Andy Warhol and Pop Society at Palazzo Ducale in Genoa

Pop Society, a retrospective of some of Andy Warhol’s instantly recognizable as well as not-as-well-known work opened at Genova’s Palazzo Ducale in late October and runs through February 2017.

The painter, printmaker, sculptor, draughtsman, illustrator, film maker, writer, and collector has his work examined in segments of advertising, commissioned works, posters, celebrities, and, befitting the location, “Warhol and Italy,” exploring  the artist’s visits to the country, as well as his works riffing on Leonardo’s Last Supper.

Warhol jump-started Pop Art by making a series of pictures based on crude advertisements and on images from comic strips, loosely painted in a mock-expressive style that parodied the gestural brushwork of Abstract Expressionism.

Warhol was equally as detached from, and fascinated by, degraded images from consumer society, and celebrities. Many of these screen-printed ‘multiples’ (actually carefully monitored limited editions) are heavily featured in the exhibition.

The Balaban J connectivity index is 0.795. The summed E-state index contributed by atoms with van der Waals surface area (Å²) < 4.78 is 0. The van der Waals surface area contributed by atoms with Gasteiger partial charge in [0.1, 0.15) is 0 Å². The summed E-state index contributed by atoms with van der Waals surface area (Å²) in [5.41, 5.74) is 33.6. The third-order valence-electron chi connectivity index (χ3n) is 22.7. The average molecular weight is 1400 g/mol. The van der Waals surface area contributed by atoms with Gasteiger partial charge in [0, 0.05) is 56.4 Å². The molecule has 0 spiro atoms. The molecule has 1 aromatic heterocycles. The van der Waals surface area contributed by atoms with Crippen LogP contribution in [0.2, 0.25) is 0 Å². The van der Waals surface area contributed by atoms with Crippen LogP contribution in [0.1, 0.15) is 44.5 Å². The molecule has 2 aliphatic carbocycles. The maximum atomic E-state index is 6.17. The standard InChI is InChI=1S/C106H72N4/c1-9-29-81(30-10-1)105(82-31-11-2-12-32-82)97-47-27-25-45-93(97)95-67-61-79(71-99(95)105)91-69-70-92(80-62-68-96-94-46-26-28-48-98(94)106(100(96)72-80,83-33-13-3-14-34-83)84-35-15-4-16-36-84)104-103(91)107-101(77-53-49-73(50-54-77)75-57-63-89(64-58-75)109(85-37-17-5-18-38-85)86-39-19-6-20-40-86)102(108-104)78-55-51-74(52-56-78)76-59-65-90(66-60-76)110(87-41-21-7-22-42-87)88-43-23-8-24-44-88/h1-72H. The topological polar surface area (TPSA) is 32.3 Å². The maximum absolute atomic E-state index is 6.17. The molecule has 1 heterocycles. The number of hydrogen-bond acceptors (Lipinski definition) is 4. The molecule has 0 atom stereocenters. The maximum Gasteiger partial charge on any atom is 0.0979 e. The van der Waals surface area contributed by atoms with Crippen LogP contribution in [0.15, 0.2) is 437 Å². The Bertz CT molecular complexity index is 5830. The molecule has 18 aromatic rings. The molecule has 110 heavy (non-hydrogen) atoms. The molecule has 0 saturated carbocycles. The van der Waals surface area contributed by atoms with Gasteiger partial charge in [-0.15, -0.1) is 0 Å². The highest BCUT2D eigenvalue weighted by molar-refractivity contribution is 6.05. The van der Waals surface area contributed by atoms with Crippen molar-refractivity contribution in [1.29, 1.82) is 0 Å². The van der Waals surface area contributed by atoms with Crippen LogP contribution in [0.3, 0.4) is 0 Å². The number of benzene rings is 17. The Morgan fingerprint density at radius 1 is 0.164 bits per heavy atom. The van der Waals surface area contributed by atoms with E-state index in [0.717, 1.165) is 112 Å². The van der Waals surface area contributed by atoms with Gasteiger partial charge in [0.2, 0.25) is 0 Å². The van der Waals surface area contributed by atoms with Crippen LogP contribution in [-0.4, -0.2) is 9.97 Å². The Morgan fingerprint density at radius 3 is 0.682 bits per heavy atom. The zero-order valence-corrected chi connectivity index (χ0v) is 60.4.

The 1970s, when Warhol began accepting corporate commissions and patronage from wealthy but little-known portrait-seekers, were seen by many as the mark of his artistic decline, although the income this work generated enabled Warhol to celebrate his final self-declared transformation from commercial artist to business artist.

Warhol’s work regained public and critical traction in the 1980s, thanks in part to the support of  artists indebted to his example after producing a group of collaborative paintings with Francesco Clemente and Jean-Michel Basquiat.

Reference: Marco Livingstone. “Warhol, Andy.” Grove art Online. Oxford Art Online. Oxford University Press.

‘Rose Red’ variation of The Last Supper, 1986. The Andy Warhol Museum, Pittsburgh.

Brillo Box (Soap Pads), 1964. The Museum of Modern Art, Gift of Doris and Donald Fisher. accession Nr. 358.1997.

Mao, 1973. The Art Institute of Chicago Collection. Formerly in The AMICO Library. Accession Nr. aIC_.1974.230.

 Marilyn, 1967. One of a portfolio of ten screenprints; published by Leo Castelli Gallery. Kupferstichkabinett, Staatliche Museen zu Berlin. Image and original data provided by Bildarchiv Preussischer Kulturbesitz.

Self-Portrait, 1967. The Minneapolis Institute of Arts. Accession Nr. P.70.64.

Crabs, 1982. Corcoran Gallery of Art, Washington, D.C. Gift of the Andy Warhol Foundation for the Visual Arts, Inc. Accession Nr. 2008.012.023.

The Palazzo Ducale is illuminated during the coinciding Festività Natalizie and exhibition Dagli Impressionisti a Picasso. Photo: Palazzo Ducale Genova.

Further Reading: Stephen Shore. Factory: Andy Warhol. Phaidon Press: London, 2016..

Paul Marechal. Andy Warhol: The Complete Commissioned Posters, 1964-1987. Prestel: New York City, 2014.

Posted by Jean Marie Carey

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